Much ado has been made over the last few years about the imminent return of “indie sleaze,” a certain tattered skinny jean and neon spandex-fueled uniform seen throughout mid-2000s nightlife. But for all the ironic rocker style that was happening in the era, there was also a fair amount of hyper-feminine silhouettes — think flouncy hemlines and gratuitous ruffly bits — reflecting a sort of sweet and sassy girl-about-town look. The “frazzled English woman” meets Christina Applegate in The Sweetest Thing, if you will. I was reminded of this very specific moment in fashion for the first time in awhile while watching the Chanel 2023/24 Métiers D’Art Show. While billed in the show notes as an homage to the freewheeling music scene of Manchester (the collection was presented on the streets of the British city) it also felt reminiscent of the kind of clothes the elder millennial generation will clearly remember from New York Minute.
Let it be clear: I mean this as a full compliment. For all the ire various strains of early 21st century style receives, this particular look was playful and impractical in the most charming ways and full of fun accessories. And in the deft hands of Chanel’s creative director Virginie Viard, the visual parallels were served with a side of French girl cool. Colorful little tweed suits (many with bow-bedecked tops layered underneath) came with matching newsboy caps to keep the look from feeling too stuffy; long, effortlessly draped scarves gave babydoll dresses a more grown-up edge. Meanwhile, the It Brit music scene references were still definitely there: Note, in particular a Mick Jagger-worthy fur trim Penny Lane coat and more than a few Mod statement collars. There was also a series of funky, graphic print separates toward the end of the line-up — complete with matching beanies — one might imagine a modern day English pop star wearing in a paparazzi shot.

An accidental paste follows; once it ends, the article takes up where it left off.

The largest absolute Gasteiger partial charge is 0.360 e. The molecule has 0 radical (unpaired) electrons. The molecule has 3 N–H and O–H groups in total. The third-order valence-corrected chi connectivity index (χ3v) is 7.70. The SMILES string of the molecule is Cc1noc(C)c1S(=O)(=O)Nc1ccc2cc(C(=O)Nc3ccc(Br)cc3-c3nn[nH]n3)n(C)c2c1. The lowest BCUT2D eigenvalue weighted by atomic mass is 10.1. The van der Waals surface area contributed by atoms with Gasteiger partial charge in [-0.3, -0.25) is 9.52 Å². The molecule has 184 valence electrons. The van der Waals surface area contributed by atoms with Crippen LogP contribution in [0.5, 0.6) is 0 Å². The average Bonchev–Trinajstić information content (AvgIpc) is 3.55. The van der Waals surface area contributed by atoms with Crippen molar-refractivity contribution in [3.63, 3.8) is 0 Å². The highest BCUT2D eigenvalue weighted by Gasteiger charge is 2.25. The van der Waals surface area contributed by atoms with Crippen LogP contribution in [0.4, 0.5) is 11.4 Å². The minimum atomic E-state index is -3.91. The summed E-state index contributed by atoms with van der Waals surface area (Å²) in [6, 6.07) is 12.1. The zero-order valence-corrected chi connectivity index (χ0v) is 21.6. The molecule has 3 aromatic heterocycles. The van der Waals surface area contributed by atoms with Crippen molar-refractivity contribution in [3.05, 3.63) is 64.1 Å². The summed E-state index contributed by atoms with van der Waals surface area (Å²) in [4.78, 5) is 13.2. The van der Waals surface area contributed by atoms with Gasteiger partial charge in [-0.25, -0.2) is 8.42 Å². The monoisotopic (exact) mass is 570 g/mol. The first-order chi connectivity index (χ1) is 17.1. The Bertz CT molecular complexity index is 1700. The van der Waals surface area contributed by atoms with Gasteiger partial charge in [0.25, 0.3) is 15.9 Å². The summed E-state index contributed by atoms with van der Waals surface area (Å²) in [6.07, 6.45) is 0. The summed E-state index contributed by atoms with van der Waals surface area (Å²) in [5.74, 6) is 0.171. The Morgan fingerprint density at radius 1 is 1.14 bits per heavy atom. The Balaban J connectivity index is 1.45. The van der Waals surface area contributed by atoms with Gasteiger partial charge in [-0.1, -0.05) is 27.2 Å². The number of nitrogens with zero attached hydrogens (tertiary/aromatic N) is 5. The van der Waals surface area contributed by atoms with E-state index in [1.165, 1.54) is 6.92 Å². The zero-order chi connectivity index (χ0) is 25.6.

It makes total sense that the French Maison would choose this moment to go all in on so many delightful details. Its Métiers D’Art collection, which is unique to the brand, is specifically meant to highlight the house’s artisans and their fine craftsmanship. This season, that was reflected both in brand signatures and special treatments created just for this line-up.
“Using utmost simplicity and absolute precision, [Viard] wanted this 2023/24 Métiers d’art collection to be faithful to the House codes,” it reads in the show notes. “In addition to each of the codes that make it so modern – the chains at the bottom of the jackets, the contrasting inner fabrics, the multiple topstitched panels allowing for a great freedom of movement – this is a celebration of Gabrielle Chanel’s own art of tailoring.”
Still, if Chanel borrowed plenty of ideas from the past, it is still Chanel, and thus, a steadfast barometer for what we can expect to see from fashion in the future. A few clues worth noting? The continued presence of Mary Jane flats (nearly every look included a pair), the return of the statement necklace (long layered strands and chunkier collars alike), and knee-high socks to abound (mainly in all black). Meanwhile, belts continue to reign supreme on this runway — often matched to the model’s colorful jewelry — although none of them served more purpose than looking quite fetching over knee-length skirts. In the world of fashion, you can’t ask for much better than that.
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